Abolishing 287(g) could lead to more arrests of undocumented immigrants, ICE says

CHARLOTTE, N.C. — An immigration official talked to Channel 9 about an arrest ICE made in the Mecklenburg County Courthouse.

That does not happen often, but the official said it could become more frequent.

The issue surfaced when activists stood behind a Colombian woman, Maria Cometa, who'd been arrested by ICE agents at the courthouse when she appeared on an assault charge filed by her ex-boyfriend after an argument.

The ex-boyfriend was also arrested for assaulting her 15-year-old son.

“It's a very unfortunate situation, and it goes to show the kind of extremities ICE is willing to go through,” said Stefania Arteaga, with Comunidad Collectiva.

Arteaga said Cometa's case is an example of how ICE has been stepping up their enforcement over the last year and a half.

A spokesman for ICE said that's not the issue.

“The reason that this person was taken into custody is because they, themselves, were facing criminal charges,” ICE spokesman Bryan Cox said.

ICE agents would prefer not to make arrests at courthouses, but they're not off limits either, Cox said.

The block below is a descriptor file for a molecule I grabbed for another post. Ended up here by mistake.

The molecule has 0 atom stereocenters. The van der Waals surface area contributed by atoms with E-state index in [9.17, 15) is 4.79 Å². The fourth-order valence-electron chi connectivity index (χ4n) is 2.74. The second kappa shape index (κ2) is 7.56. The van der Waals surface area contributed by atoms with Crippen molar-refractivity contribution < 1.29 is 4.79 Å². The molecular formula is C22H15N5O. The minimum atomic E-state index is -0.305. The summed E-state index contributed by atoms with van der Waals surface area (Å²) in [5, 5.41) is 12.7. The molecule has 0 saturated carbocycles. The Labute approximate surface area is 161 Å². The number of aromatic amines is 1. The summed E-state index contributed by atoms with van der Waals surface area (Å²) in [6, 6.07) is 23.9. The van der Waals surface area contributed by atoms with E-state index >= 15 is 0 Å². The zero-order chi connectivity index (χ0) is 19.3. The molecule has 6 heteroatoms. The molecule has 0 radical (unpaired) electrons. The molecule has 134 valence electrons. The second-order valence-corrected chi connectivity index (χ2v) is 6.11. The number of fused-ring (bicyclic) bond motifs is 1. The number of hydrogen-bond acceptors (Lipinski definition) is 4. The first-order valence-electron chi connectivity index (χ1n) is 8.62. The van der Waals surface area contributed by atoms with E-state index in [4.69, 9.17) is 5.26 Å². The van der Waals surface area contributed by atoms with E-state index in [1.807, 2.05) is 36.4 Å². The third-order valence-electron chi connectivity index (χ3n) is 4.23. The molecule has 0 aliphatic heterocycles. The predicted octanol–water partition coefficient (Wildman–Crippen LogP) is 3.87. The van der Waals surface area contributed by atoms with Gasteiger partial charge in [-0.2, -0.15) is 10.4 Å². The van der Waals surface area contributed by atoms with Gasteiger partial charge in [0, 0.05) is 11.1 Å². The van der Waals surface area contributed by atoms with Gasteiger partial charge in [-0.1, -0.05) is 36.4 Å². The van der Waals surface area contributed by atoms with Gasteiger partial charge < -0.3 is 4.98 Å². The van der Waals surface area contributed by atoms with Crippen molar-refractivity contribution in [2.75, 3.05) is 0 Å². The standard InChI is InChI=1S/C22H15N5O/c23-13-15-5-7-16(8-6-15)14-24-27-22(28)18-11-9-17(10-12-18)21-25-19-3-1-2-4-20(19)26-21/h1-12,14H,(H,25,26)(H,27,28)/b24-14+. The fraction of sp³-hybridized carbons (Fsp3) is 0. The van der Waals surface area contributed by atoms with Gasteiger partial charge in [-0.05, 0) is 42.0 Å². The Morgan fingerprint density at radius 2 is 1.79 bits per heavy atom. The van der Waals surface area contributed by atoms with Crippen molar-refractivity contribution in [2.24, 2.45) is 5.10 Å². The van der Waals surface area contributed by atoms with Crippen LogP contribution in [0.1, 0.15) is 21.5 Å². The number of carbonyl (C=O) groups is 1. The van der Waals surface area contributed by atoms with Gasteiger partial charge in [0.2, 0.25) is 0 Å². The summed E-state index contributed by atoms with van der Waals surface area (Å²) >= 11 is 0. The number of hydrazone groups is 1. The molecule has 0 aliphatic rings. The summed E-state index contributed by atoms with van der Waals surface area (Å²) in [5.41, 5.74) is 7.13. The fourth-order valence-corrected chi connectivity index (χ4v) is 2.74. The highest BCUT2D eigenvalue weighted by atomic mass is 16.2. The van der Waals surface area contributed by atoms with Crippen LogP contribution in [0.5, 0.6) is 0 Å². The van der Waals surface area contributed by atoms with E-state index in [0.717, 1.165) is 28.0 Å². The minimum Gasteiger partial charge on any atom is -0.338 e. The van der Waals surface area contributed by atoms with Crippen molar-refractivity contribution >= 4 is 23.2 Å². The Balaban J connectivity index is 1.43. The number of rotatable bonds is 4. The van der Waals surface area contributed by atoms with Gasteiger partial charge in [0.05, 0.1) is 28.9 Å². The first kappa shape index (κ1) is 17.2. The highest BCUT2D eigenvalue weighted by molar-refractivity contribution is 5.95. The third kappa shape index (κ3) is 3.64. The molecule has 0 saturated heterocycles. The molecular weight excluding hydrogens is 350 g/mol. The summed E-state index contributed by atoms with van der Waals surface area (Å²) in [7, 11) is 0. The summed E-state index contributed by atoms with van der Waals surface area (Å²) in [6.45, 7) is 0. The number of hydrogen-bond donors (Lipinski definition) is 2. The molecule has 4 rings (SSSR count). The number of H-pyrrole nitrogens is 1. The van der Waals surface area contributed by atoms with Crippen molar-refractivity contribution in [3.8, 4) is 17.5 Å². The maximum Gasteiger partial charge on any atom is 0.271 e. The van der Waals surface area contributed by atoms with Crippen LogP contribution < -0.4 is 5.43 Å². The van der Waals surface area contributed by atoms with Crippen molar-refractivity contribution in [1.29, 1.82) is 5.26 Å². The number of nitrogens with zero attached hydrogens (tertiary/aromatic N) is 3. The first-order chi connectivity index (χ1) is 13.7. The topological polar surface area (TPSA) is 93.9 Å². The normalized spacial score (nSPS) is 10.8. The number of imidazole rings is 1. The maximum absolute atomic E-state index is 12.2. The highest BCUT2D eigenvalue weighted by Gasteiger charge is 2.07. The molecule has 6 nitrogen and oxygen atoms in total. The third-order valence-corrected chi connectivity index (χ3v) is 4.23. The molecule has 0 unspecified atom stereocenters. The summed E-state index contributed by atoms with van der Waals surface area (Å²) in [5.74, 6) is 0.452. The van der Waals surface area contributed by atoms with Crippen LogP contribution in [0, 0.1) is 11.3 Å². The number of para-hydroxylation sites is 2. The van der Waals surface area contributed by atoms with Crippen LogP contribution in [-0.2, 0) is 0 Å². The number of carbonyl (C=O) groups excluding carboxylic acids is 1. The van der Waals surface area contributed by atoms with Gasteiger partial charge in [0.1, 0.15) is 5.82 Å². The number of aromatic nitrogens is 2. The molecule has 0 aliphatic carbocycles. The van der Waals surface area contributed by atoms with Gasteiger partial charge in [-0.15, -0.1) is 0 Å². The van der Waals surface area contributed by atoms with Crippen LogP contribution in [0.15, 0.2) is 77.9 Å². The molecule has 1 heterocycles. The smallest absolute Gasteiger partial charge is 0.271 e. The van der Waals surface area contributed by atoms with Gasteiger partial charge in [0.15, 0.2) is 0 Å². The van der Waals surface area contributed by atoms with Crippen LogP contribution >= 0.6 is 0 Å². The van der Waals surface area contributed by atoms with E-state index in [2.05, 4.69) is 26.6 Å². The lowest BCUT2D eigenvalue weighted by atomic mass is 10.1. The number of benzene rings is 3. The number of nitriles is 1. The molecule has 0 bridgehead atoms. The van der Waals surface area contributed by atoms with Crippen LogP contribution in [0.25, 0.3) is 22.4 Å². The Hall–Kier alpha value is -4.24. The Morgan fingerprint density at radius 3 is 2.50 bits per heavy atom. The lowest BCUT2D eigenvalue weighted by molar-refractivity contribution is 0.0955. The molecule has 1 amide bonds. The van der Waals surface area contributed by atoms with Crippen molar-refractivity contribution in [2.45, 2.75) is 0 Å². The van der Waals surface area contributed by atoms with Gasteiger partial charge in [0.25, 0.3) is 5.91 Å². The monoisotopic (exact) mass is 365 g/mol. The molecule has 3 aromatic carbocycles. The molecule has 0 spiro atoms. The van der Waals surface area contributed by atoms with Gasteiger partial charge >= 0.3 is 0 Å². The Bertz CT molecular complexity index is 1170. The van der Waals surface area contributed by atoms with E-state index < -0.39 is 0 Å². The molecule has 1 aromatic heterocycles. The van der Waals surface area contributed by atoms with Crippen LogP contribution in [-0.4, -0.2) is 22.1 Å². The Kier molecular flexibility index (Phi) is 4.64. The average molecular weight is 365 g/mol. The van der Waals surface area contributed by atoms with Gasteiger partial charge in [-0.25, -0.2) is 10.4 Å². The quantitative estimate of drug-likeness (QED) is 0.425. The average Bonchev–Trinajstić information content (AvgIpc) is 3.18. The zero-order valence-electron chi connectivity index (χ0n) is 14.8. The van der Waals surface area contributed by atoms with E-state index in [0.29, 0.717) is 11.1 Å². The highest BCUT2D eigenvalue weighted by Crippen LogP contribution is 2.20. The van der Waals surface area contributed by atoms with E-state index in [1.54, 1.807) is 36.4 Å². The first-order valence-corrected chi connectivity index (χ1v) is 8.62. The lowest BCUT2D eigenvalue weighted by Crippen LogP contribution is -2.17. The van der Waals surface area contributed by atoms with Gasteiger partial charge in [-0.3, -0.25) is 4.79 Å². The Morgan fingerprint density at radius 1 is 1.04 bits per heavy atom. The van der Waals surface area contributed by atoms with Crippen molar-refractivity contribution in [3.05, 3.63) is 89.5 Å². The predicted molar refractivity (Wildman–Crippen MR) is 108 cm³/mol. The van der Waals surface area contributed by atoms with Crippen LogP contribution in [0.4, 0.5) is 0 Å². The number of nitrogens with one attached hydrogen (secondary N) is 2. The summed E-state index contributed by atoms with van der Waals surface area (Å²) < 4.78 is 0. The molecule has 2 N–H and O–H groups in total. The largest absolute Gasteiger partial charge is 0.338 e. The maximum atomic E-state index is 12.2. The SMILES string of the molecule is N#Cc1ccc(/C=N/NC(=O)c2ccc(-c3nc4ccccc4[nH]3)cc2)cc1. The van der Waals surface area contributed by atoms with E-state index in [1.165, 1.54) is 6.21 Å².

Federal, state and local law enforcement goes to courthouses to take persons into custody,” Cox said.  “The premise that ICE should somehow be different, I would ask, ‘Why?’”

Mecklenburg County's incoming sheriff, Garry McFadden, said he will stop the 287(g) program that identifies undocumented immigrants booked into the jail.

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ICE said that could actually lead to more public arrests at the courthouse and elsewhere.

Activists are promising to fight that.

“Really, what we're doing with the work at Comunidad Collectiva is to try to organize the community to say, ‘Stop,’” Arteaga said.

Arteaga said the district attorney said he will drop the assault charge Cometa is facing.

That may not change Cometa’s position in immigration court where she'll have to show why she should be allowed to stay in the U.S.

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